Yes, I must apologize to car salesman as they should feel slighted by comparing them to an Oracle sales person. However, when you watch a YouTube video at https://www.youtube.com/watch?v=2bvRO8ipXWc by Scott Lynn, Solaris Product Manager at Oracle you can’t help but wonder how businesses continue to fall for what appears to be constant misleading claims and statements.
Here are a few of the claims made by Scott that I will discuss in detail below.
- Barely 40 seconds into the video Scott claims T5 is the Worlds Fastest Processor – Why yes, this car is the “Fastest” in its class!
- Claims each generation of SPARC has seen a 2X performance increase (while his own chart doesn’t even show that) – The HP for this engine is up 2X from last years model!
- Power7+ is only 10% faster than it’s predecessor over the last 3 years – My car is the only manufacturer to make real improvements model year after model year.
- Compares the $/Perf of M9000 at $18 to T5 @ $4 which is a 78% decrease in price performance – Our latest car is better, faster and cheaper whereas the competition has had issues, slower and cost more for less – that’s what I am hearing at least.
- Made claims for a European Telco moving from a x86 / Linux / VMware solution to T4 obtaining 10X greater transactions and 2X the performance for the same number of licenses – one customer was able to achieve 55 mpg using normal driving habits – I’m sure you are no different than he is!
- Solaris is 85% less costly than a typical x86 solution – This car pays for itself!
- Solaris is almost $1K less per VM than competition at $2543 vs $1591 – For what you get, this car is less expensive. Let’s go talk to the Finance Manager now.
- VMware uses 10 – 30% overhead while Solaris has virtually 0% overhead – their car has emissions controls but this car is wide open!
I almost do not know where to begin. At the end of the video he threw in a set of floor mats, mud flaps and a oil change. Below are my responses to Scott’s claims that I listed above.
- T5 is the Worlds Fastest Processor so says “Oracle”. That’s right, based on their own internal testing the T3 outperforms T2 by 2X. T4 outperforms T3 by 2X. T5 outperforms T4 by 2X. First, by what standard? On a core vs core basis? Socket vs socket? Maybe actual benchmarks? None of us know because they do not publish anything. All we have to go by are Scott’s words – because he said so, it must be true! Sun published very, very few benchmarks or any other public results for the T2 & T3 servers. They started publishing some with T4 after adding the S3 core – must’ve been feeling their oats 🙂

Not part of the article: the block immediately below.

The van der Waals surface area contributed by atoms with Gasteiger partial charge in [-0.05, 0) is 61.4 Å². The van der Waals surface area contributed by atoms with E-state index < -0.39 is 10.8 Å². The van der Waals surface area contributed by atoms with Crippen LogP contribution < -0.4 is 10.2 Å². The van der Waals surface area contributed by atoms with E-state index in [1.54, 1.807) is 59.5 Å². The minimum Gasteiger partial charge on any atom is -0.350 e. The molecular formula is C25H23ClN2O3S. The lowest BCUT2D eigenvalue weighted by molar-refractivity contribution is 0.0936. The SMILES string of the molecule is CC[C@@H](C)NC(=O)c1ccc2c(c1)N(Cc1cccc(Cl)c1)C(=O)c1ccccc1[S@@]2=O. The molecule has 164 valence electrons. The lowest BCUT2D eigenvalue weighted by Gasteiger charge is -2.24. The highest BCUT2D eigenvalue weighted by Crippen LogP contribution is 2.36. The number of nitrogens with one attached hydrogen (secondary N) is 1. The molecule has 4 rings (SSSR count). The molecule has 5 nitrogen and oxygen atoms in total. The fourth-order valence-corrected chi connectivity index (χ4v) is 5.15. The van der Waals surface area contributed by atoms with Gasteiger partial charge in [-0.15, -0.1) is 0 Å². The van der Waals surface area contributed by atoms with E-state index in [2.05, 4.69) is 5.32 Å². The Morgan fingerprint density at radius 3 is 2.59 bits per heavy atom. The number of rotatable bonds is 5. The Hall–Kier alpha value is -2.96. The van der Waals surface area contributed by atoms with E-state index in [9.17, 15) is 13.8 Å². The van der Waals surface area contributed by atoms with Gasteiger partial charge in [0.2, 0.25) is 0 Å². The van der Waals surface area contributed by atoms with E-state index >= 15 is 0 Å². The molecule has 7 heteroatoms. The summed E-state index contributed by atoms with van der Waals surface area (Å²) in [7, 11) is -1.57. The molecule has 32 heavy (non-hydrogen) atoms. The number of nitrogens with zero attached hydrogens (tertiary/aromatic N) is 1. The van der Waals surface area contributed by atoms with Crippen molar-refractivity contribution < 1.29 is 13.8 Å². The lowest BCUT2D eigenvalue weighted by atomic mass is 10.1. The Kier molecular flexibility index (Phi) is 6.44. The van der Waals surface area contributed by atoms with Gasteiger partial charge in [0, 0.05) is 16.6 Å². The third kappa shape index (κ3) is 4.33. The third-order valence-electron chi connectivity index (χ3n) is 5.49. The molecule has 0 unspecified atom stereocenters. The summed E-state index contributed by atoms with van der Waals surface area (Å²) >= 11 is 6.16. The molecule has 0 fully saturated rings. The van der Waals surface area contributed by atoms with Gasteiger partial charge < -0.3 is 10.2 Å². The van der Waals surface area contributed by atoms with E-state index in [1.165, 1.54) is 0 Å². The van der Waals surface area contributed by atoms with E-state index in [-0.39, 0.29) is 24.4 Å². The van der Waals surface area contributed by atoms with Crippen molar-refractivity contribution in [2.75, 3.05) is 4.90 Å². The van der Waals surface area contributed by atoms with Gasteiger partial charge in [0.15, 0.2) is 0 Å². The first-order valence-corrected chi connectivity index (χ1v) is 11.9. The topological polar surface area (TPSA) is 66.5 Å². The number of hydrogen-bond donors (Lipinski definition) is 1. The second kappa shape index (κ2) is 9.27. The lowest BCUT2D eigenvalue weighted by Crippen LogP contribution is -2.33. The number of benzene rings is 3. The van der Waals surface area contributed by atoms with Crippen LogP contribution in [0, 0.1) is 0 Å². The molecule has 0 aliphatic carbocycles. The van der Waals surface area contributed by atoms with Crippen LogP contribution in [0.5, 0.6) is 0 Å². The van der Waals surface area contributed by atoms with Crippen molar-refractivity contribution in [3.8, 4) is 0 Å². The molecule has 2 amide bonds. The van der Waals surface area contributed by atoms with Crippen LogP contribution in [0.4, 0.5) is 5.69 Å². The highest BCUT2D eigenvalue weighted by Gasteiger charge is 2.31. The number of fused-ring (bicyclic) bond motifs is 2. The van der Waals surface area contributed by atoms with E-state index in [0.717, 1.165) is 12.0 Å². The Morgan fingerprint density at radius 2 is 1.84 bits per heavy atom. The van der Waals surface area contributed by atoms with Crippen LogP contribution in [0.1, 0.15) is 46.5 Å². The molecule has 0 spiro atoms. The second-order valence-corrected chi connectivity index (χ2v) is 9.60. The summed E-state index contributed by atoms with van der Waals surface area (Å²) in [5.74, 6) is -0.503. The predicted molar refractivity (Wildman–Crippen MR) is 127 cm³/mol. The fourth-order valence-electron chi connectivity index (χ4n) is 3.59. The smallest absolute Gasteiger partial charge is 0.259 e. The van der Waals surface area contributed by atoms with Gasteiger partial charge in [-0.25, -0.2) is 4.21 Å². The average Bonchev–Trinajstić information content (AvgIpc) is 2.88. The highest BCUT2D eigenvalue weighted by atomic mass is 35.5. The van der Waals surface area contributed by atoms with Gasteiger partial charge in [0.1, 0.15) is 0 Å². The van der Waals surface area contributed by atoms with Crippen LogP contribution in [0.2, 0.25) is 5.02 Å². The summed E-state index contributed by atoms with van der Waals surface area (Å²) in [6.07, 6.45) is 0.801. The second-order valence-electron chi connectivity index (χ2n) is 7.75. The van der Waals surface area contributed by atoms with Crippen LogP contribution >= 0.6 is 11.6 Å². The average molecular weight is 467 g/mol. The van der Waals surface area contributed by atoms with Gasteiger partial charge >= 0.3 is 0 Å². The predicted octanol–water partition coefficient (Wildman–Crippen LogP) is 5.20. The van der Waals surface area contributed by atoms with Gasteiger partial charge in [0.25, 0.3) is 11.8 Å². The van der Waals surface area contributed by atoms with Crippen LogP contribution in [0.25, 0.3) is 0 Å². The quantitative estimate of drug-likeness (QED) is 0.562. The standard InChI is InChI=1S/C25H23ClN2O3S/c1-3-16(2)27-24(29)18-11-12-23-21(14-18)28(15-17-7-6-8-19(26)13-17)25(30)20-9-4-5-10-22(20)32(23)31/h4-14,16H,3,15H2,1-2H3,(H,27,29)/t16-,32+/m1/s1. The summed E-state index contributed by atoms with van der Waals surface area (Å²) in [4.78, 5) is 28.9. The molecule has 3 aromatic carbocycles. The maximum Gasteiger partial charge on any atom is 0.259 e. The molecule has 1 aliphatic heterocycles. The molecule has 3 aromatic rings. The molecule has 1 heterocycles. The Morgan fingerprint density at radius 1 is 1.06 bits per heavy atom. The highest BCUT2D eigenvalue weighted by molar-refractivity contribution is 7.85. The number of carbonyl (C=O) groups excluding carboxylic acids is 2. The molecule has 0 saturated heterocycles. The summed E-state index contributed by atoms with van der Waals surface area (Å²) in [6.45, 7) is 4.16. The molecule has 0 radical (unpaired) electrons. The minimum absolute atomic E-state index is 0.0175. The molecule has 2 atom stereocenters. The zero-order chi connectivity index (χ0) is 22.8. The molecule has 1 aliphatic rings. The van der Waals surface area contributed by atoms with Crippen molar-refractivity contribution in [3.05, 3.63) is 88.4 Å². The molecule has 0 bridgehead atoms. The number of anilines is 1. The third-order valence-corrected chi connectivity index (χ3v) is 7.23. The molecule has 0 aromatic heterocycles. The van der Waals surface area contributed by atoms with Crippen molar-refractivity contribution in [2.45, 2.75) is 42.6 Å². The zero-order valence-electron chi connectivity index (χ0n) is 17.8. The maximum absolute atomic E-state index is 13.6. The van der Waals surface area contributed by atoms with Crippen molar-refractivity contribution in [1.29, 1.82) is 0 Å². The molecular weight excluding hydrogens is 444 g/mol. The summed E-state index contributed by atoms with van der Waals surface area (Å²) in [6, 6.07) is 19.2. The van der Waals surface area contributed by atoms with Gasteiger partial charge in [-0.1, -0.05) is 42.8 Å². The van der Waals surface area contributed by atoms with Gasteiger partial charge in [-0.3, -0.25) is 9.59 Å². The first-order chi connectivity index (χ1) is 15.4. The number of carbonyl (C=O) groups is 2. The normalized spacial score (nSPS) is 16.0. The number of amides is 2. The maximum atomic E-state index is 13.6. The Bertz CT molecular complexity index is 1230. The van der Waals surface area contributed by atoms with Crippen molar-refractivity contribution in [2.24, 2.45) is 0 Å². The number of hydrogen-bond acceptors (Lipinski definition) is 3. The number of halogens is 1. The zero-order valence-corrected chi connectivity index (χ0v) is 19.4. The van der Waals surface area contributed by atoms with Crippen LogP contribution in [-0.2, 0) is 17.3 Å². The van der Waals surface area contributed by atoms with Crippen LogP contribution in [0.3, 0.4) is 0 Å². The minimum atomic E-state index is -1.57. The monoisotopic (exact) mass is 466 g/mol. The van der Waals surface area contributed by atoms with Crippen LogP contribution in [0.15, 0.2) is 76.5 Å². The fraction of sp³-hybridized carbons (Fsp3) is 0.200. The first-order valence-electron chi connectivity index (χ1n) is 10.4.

The image below could be interpreted with some literary license I guess but I’m taking a literal interpretation because they do that to not just imply x86 and Power do not perform from generation to generation like SPARC T series has but in the very picture in which they criticize the competition they show themselves to not scale from generation to generation. Stunningly inept? Oversight? It will just take a bit more research to provide various data points to support what Oracle actually shows.
The picture below shows an example of performance, pricing and sizing manipulation. Oracle uses 2 x 64 core servers to get a 28.8K result vs 2 x 16 core Power7 servers to get a 10.9K result 4X the number of cores to get just 2.6X higher performance. A more likely server solution would be 2 x Power7+ 740 servers, each with 16 cores. Those servers would have a sell price of approximately $115K each. There is a similar result on the cousin server running Linux called the 7R2 which delivered 13.1K EJOPs. Those 2 x 16 core servers with 1/4 the cores of the T5 are roughly 1/2 the results of the T5’s 128 cores at a lower price. With Oracle EE database cost of $47,500 per core and WebLogic at $35,000 per core, each carrying 22% software maintenance per year – starting with the first year. Of course, the Power solution is using DB2 and WebSphere Application Server which are both less costly than the equivalent Oracle products but the licensing model favors Power in this case. Not because of the Oracle reasons which is to manipulate vendors servers like they do with x86 and SPARC but because the 740 and 7R2 both are 2 socket servers. Like all 2 socket servers they have a PVU rating of 70 per core.
- Even Scott’s own chart doesn’t show a 2X increase for each generation. If I was going to say it and had the bazillions of marketing dollars that Oracle has I would at least have the red line reflect 2X from generation to generation because now it just looks like he is lying.
- X86 has only had a 20 – 50% increase. Again, he doesn’t provide any data so we can only speculate. I will write some future blogs on the overstatement of x86 performance but in general, they do get more performance (per socket) with each generation because they tend to double the number of cores per socket: 2 => 4 => 8 => 15. I can’t find any statements by x86 where they claim a 50% increase on a core vs core basis. Where they make statements is usually on a socket basis and a lesser degree on a core basis – again, because their per core increase isn’t typically all that spectacular. They increase performance by doubling or adding cores.